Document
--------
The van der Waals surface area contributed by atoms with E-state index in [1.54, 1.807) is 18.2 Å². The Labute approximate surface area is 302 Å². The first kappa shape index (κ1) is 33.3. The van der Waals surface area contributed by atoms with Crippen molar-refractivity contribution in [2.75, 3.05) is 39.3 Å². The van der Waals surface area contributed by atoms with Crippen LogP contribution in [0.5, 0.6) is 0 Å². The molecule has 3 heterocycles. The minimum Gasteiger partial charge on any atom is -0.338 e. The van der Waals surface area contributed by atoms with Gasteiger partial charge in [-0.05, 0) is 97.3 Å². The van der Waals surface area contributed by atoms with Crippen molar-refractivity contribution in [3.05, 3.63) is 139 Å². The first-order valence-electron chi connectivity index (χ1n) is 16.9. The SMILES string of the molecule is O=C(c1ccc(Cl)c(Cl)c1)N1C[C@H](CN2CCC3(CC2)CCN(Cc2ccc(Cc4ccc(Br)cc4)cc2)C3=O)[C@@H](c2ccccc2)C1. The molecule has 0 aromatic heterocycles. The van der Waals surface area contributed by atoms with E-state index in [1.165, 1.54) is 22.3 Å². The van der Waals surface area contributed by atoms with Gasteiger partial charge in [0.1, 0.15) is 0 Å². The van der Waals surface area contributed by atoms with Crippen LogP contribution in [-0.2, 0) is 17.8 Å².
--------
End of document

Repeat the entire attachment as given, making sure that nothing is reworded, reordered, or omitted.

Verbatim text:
The van der Waals surface area contributed by atoms with E-state index in [1.54, 1.807) is 18.2 Å². The Labute approximate surface area is 302 Å². The first kappa shape index (κ1) is 33.3. The van der Waals surface area contributed by atoms with Crippen molar-refractivity contribution in [2.75, 3.05) is 39.3 Å². The van der Waals surface area contributed by atoms with Crippen LogP contribution in [0.5, 0.6) is 0 Å². The molecule has 3 heterocycles. The minimum Gasteiger partial charge on any atom is -0.338 e. The van der Waals surface area contributed by atoms with Gasteiger partial charge in [-0.05, 0) is 97.3 Å². The van der Waals surface area contributed by atoms with Crippen molar-refractivity contribution in [3.05, 3.63) is 139 Å². The first-order valence-electron chi connectivity index (χ1n) is 16.9. The SMILES string of the molecule is O=C(c1ccc(Cl)c(Cl)c1)N1C[C@H](CN2CCC3(CC2)CCN(Cc2ccc(Cc4ccc(Br)cc4)cc2)C3=O)[C@@H](c2ccccc2)C1. The molecule has 0 aromatic heterocycles. The van der Waals surface area contributed by atoms with E-state index in [1.165, 1.54) is 22.3 Å². The van der Waals surface area contributed by atoms with Gasteiger partial charge in [0.1, 0.15) is 0 Å². The van der Waals surface area contributed by atoms with Crippen LogP contribution in [-0.2, 0) is 17.8 Å².